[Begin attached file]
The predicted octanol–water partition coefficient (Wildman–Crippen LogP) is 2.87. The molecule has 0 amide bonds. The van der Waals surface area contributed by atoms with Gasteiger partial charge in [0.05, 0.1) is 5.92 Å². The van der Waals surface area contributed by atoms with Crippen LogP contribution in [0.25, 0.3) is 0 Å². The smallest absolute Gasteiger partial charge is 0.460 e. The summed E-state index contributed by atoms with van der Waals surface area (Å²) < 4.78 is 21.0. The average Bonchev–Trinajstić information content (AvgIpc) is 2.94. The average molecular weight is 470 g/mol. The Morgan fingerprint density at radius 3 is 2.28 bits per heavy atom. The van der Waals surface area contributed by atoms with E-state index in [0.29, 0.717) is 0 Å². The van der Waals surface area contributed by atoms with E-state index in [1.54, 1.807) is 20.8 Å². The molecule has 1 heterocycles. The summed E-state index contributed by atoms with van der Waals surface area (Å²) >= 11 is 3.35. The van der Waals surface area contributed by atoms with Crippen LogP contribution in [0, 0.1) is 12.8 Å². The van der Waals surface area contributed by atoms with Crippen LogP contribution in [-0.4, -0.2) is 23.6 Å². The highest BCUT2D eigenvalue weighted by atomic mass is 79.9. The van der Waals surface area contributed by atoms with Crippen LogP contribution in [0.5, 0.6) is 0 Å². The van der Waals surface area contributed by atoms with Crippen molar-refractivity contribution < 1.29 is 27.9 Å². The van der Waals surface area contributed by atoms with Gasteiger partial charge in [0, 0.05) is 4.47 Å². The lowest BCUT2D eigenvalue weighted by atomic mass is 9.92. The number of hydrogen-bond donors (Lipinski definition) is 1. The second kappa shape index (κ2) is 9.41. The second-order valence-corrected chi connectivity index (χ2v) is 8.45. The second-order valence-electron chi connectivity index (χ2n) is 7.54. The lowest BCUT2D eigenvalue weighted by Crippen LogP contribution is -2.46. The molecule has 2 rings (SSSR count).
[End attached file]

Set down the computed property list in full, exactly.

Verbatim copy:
The predicted octanol–water partition coefficient (Wildman–Crippen LogP) is 2.87. The molecule has 0 amide bonds. The van der Waals surface area contributed by atoms with Gasteiger partial charge in [0.05, 0.1) is 5.92 Å². The van der Waals surface area contributed by atoms with Crippen LogP contribution in [0.25, 0.3) is 0 Å². The smallest absolute Gasteiger partial charge is 0.460 e. The summed E-state index contributed by atoms with van der Waals surface area (Å²) < 4.78 is 21.0. The average Bonchev–Trinajstić information content (AvgIpc) is 2.94. The average molecular weight is 470 g/mol. The Morgan fingerprint density at radius 3 is 2.28 bits per heavy atom. The van der Waals surface area contributed by atoms with E-state index in [0.29, 0.717) is 0 Å². The van der Waals surface area contributed by atoms with E-state index in [1.54, 1.807) is 20.8 Å². The molecule has 1 heterocycles. The summed E-state index contributed by atoms with van der Waals surface area (Å²) >= 11 is 3.35. The van der Waals surface area contributed by atoms with Crippen LogP contribution in [0, 0.1) is 12.8 Å². The van der Waals surface area contributed by atoms with Crippen LogP contribution in [-0.4, -0.2) is 23.6 Å². The highest BCUT2D eigenvalue weighted by atomic mass is 79.9. The van der Waals surface area contributed by atoms with Crippen LogP contribution in [0.5, 0.6) is 0 Å². The van der Waals surface area contributed by atoms with Crippen molar-refractivity contribution < 1.29 is 27.9 Å². The van der Waals surface area contributed by atoms with Gasteiger partial charge in [0, 0.05) is 4.47 Å². The lowest BCUT2D eigenvalue weighted by atomic mass is 9.92. The number of hydrogen-bond donors (Lipinski definition) is 1. The second kappa shape index (κ2) is 9.41. The second-order valence-corrected chi connectivity index (χ2v) is 8.45. The second-order valence-electron chi connectivity index (χ2n) is 7.54. The lowest BCUT2D eigenvalue weighted by Crippen LogP contribution is -2.46. The molecule has 2 rings (SSSR count).